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Memoirs of the War in the Southern Department of the United States, Volume 1
Visualizzazione completa - 1812
action advance advantage American appeared approach arms army artillery attack attempt battle became body brave brigadier British called camp captain cavalry charge Charleston chief close command communication condition conduct congress continued corps course defence detachment determined directed dragoons effect enemy enemy's expected fell field fire followed force formed front gained Gates give Greene ground guards head Henry honor horse hundred infantry Island joined killed legion lieutenant colonel light Lincoln lord Cornwallis loss major miles military militia Morgan moved never night North Carolina object officer operations orders party passed position prepared presented pressed prisoners quarter reached rear received regiment resistance respect retired retreat river road route side soldiers soon South station success taken Tarleton tion took town troops turned United victory Virginia Washington woods wounded
Pagina 240 - Sir, a letter which I received last night contained the following paragraph : ' In a letter from General Conway to General Gates, he says, Heaven has determined to save your country ; or a weak general and bad counsellors would have ruined it.
Pagina 241 - I considered the information as coming from yourself, and given with a view to forewarn, and consequently to forearm me, against a secret enemy, or in other words, a dangerous incendiary ; in which character sooner or later this country will know General Conway. But in this, as in other matters of late, I have found myself mistaken.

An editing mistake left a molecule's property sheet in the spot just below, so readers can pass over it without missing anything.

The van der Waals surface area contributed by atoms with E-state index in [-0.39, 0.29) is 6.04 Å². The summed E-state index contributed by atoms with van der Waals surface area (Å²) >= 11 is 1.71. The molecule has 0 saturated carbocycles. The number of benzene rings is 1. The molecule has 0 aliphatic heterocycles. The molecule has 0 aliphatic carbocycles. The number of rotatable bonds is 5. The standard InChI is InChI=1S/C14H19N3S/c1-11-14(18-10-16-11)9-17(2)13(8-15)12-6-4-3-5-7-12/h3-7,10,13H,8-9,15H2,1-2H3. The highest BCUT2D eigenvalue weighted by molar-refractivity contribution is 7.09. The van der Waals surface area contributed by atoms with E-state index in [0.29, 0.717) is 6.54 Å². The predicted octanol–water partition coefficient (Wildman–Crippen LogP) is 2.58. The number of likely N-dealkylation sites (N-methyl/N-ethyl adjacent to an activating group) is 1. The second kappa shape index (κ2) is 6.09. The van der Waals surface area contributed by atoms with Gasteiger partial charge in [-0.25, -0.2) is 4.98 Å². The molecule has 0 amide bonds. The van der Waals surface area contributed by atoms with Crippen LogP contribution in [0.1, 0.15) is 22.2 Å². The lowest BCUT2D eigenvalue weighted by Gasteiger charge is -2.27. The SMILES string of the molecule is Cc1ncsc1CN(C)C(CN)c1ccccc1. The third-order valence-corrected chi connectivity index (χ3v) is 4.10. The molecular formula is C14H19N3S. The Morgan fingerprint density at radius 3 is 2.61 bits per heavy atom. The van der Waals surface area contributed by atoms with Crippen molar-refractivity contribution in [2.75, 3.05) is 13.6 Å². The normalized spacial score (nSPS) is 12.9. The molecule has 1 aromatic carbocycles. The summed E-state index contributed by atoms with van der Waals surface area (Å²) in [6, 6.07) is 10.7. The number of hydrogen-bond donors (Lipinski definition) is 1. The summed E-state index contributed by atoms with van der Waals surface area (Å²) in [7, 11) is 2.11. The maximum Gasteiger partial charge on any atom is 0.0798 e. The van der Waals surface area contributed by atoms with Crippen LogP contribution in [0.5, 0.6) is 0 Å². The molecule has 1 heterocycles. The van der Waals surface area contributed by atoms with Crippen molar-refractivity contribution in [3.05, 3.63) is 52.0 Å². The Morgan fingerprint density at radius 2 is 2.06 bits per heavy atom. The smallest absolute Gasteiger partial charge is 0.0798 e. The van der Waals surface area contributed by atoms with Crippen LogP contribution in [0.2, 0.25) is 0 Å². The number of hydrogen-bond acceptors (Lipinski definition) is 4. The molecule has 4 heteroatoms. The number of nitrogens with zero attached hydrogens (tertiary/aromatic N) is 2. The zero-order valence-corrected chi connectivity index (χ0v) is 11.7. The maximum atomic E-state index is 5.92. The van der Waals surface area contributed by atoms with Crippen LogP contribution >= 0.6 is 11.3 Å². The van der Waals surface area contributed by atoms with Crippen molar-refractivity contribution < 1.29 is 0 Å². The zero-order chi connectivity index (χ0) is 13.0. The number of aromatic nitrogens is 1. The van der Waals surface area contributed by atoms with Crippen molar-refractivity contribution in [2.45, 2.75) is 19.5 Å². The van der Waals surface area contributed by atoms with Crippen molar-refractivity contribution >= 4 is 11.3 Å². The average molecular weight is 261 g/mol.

Pagina 242 - I find myself just able to hold the pen during a few minutes, and take this opportunity of expressing my sincere grief for having done, written, or said any thing disagreeable to your Excellency. My career will soon be over, therefore justice and truth prompt me to declare my last sentiments. You are in my eyes the great and good man. May you long enjoy the love, veneration, and esteem of these States, whose liberties you have asserted by your virtues.
Pagina 165 - A rigid disciplinarian, he reduced to practice the justice of his heart; and during the difficult course of warfare, through which he passed, calumny itself never charged him with violating' the rights of person, property, or humanity.
Pagina 236 - Those fathers of the commonwealth," writes Colonel H. Lee, in his memoirs, " appointed a committee of their body to wait on the vanquished general, and assure him of their high regard and esteem, that their remembrance of his former glorious services was never to be obliterated by any reverse of fortune ; but, ever mindful of his great merit, they would omit no opportunity of testifying to the world the gratitude which Virginia, as a member of the American Union, owed to him in his military character.
Pagina 142 - Nevertheless, so well established was the spotless reputation of the vanquished general that he continued to enjoy the undiminished respect and confidence of Congress, of the army, and of the commander in chief.
Pagina 186 - Convinced as I am, that a government is the murderer of its , citizens, which sends them to the field uninformed and untaught, where they are to meet men of the same age and strength, mechanized by education and discipline for battle...
Pagina 2 - Nam saepe ego audivi Q. Maxumum, P. Scipionem, praeterea civitatis nostrae praeclaros viros solitos ita dicere, cum maiorum imagines intuerentur, vehementissume sibi animum ad virtutem accendi. Scilicet non ceram illam neque figuram tantam vim in sese habere, sed memoria rerum gestarum eam flammam egregiis viris in pectore crescere neque prius sedari quam virtus eorum famam atque gloriam adaequaverit.